Fringe Festival offers satire, pratfalls, drama

  • Updated: August 3, 2012 - 4:35 PM

REVIEWS: From 'The Gay Banditos' to a Chinese dance troupe, mini-reviews of six shows seen opening night.

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Twin Cities Chines Dance Center presents "2012 Leaping Dragon" at the Fringe Festival.

Photo: Provided by Minnesota Fringe Festival

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The Gay Banditos

In a North Carolina backwater, the NASCAR and Nickelback-loving Miller family encounters its worst nightmare -- invasion by the Gay Banditos. In mockumentary style, mom, dad and son describe the horror they witnessed when forced to listen to Nicki Minaj, among other indignities. They realize that the gays hide in plain sight, alien-style, while working on their nefarious recruitment agenda. Worse, the Millers start seeing the gayness in themselves -- how else to explain a sudden fondness for museums? This broad, funny satire deftly skewers a particular paranoia, complete with Chick-fil-A. (4 p.m. Sat., 7 p.m. Wed., 1 p.m. Aug. 11, 7 p.m. Aug. 12; Rarig Thrust, 330 21st Av. S.)  CYNTHIA DICKISON

 

Confession of a Drunk Mother

Kristi Treinen says that "rebuilding my life has been like putting together a one-thousand-piece puzzle of the sky." Those pieces, says Treinen, are the labels of her identity: single mom, wife, bitch, drunk. For Treinen, drinking was a way to escape the labels, and alcohol became her best friend. Treinen says, "I could pick who I wanted to be at any moment, but I could never be me." Treinen reads her story from a notebook with conviction and honesty, but not a great deal of dramatic interpretation. This is indeed a confession more than a performance. (8:30 p.m. Sun., 5:30 p.m. Thu., 10 p.m. Fri., 5:30 p.m. Aug. 12, HUGE Improv Theater, 3037 Lyndale Av. S.) GRAYDON ROYCE

 

The Jesus Chair

How frustrating to be a preacher whose sermons pale beside the miracle next door. This adaptation by Front Porch Theatre of a young-adult novel swings at grownup themes, but misses. The actors bring urgency to their roles, and sparks fly when Charity (Abby Luchsinger) and her preacher dad (Jeremy Stanbary) lock horns. But they can't save a play that has only a vague idea what it wants to be. Did Jesus really appear to an artist and sit in her living room? Does his chair heal people? Could it help this script? (7 p.m. Sun., 5:30 p.m. Thu., 4 p.m. Sat., 5:30 p.m. Aug. 12, Mixed Blood Theatre, 1501 S. 4th St.)  ERIC RINGHAM

 

2012 Leaping Dragon

Twin Cities Chinese Dance Center celebrates the Year of the Dragon with works drawing upon traditional, ethnic and contemporary influences. The opening number is a mystery (who were all those brightly costumed characters?) but a narrator guides the remainder of the show, giving context for dances demonstrating the variety, beauty and strength of the performers -- and the culture itself. Choreographer Zhang Huan Ru also enjoys kitschy fun: "The Auspicious Peacock," with its unrestrained preening and pop-up tail-feather skirts, is a guilty, Vegas-style delight. (5:30 p.m. Fri., 2:30 p.m. Sat., 7 p.m. Wed., 2:30 p.m. Aug. 11, Rarig Proscenium, 330 21st Av. S.) CAROLINE PALMER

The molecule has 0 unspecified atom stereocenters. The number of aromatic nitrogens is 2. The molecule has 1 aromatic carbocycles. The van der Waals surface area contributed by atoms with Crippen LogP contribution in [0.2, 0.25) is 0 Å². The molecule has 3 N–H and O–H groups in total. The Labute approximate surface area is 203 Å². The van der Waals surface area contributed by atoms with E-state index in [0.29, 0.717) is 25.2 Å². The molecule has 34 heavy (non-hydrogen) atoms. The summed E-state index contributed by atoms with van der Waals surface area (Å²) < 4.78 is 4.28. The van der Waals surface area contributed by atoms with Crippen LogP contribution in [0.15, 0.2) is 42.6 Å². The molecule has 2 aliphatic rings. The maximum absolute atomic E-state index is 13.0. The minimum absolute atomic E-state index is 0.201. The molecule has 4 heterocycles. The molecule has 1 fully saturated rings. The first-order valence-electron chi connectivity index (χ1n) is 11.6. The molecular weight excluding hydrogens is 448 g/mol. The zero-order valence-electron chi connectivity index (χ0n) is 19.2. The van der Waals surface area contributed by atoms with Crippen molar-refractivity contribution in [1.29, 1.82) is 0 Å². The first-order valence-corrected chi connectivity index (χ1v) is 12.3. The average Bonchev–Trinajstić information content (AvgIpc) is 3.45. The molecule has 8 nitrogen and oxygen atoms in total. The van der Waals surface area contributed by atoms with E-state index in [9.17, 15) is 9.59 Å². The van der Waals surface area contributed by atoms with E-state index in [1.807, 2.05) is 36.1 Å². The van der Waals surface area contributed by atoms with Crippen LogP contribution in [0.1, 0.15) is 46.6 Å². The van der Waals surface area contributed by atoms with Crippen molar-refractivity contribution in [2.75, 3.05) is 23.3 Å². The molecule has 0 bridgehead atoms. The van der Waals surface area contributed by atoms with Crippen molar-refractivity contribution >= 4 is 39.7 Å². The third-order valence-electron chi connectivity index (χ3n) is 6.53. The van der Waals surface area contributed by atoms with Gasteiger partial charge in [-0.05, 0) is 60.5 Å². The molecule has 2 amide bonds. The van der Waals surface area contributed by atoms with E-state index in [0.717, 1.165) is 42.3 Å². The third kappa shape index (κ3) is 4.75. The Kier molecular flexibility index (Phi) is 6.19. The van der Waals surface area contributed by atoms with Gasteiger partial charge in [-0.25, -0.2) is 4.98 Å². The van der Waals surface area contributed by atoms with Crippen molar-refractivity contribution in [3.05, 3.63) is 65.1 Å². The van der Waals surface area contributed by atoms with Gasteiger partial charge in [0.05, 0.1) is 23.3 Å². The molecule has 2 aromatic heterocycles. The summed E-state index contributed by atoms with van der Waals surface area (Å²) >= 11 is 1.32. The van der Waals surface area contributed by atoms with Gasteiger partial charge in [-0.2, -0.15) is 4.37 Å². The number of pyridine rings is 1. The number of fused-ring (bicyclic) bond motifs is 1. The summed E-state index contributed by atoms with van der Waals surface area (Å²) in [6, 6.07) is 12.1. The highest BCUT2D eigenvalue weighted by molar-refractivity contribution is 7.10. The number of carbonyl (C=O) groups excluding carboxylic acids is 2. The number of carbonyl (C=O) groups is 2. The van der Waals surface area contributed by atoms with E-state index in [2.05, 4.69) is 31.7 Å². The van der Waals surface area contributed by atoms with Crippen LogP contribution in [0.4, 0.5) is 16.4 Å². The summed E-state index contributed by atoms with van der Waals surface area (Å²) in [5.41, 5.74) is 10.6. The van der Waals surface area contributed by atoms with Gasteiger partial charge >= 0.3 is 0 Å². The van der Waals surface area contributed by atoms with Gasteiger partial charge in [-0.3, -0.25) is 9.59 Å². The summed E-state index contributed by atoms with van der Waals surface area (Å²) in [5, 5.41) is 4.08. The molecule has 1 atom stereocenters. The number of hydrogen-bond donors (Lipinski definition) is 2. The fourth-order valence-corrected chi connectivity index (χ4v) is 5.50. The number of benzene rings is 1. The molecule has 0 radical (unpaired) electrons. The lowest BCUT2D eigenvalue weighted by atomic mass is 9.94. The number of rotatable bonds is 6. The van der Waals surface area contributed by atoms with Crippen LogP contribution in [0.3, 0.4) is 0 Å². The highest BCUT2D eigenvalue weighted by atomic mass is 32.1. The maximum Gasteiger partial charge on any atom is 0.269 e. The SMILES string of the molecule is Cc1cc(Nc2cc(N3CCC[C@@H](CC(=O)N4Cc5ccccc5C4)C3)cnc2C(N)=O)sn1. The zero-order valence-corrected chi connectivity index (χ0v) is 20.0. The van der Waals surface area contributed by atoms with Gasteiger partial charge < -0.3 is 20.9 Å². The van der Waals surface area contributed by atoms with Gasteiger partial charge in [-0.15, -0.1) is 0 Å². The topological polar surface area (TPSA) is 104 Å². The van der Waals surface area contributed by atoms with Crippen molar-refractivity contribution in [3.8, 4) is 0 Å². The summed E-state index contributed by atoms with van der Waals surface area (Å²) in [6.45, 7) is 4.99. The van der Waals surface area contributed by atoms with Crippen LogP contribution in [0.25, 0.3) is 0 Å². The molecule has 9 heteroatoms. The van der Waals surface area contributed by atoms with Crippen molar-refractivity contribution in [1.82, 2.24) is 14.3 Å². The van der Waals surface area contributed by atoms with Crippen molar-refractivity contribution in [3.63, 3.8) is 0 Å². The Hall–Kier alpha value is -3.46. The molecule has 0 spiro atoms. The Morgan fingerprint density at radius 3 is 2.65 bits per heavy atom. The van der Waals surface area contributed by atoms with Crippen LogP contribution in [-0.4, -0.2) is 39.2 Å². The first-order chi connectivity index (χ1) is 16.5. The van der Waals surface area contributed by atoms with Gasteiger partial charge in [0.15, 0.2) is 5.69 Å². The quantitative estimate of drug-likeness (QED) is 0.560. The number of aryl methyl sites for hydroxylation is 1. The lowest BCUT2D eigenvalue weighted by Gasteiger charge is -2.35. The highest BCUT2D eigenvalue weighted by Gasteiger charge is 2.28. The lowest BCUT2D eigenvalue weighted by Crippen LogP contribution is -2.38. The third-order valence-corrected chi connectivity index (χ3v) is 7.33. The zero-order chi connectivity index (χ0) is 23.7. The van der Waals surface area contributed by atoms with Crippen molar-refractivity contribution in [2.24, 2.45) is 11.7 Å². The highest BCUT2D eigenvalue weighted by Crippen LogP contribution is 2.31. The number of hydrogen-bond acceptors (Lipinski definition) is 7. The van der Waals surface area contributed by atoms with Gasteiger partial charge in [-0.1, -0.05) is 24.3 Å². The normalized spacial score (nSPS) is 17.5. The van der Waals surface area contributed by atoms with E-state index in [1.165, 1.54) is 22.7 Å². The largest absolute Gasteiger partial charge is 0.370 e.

The Gentlemen's Pratfall Club

It is hard to say just when Levi Weinhagen bruised his chin and began bleeding at Thursday's opening of this comedy that he co-wrote and performs with Joseph English Scrimshaw. What is certain is that, even as the straight man, he shows commitment to his hapless role. Plus, his injury comports with the show's mantra: "Comedy hurts." Weinhagen plays Walter, a talentless, square actor who needs to learn to fall down for a TV audition. Scrimshaw, a deft physical comedian, plays all the other roles, including Walter's nemesis. Scrimshaw slaps and tumbles his way to boatloads of laughs in a show that appeals to the children in us. (8:30 p.m. Sun., 10 p.m. Thu., 7 p.m. Fri., 2:30 p.m. August 11, Southern Theater, 1420 Washington Av. S.) ROHAN PRESTON

 

Billy Beechwood and the Mountain of Terror

This Depression-era adventure story centers on a 12-year-old. Billy's father perished trying to scale a mountain peak. Billy volunteers to try it again, to save Somewheresville, USA, which is broke but may be rescued by a philanthropist named for 19th- and 20th-century robber barons. The three-man cast of this seat-of-the-pants comedy includes Mike Fotis, whose roles include the mayor as well as Billy's imaginary friend, and Aric McKweon, whose parts include a radio announcer and a yeti. Because of their light-heartedness, even their mistakes are charming. (7 p.m. Sat., 8:30 p.m. Mon., 10 p.m. Tue., 7 p.m. Aug. 11, Rarig Thrust, 330 21st Av. S.)  ROHAN PRESTON

  • MINNESOTA FRINGE FESTIVAL

    What: 164 shows, and more than 800 performances in an 11-day festival.

    When: Weekdays, beginning at 5:30 p.m., with last show at 10 p.m.; Sat.-Sun., beginning at 1 p.m. Ends Aug. 12.

    Where: 14 venues in Minneapolis, one in St. Paul.

    Tickets: $12 individual shows. Must purchase $4 Fringe button. Multi-show passes also available, 1-866-811-4111 or www.fringefestival.org.

    Friday in Variety: Complete guide to the Fringe.

    Web: Listings and reviews at www.startribune.com/fringe.

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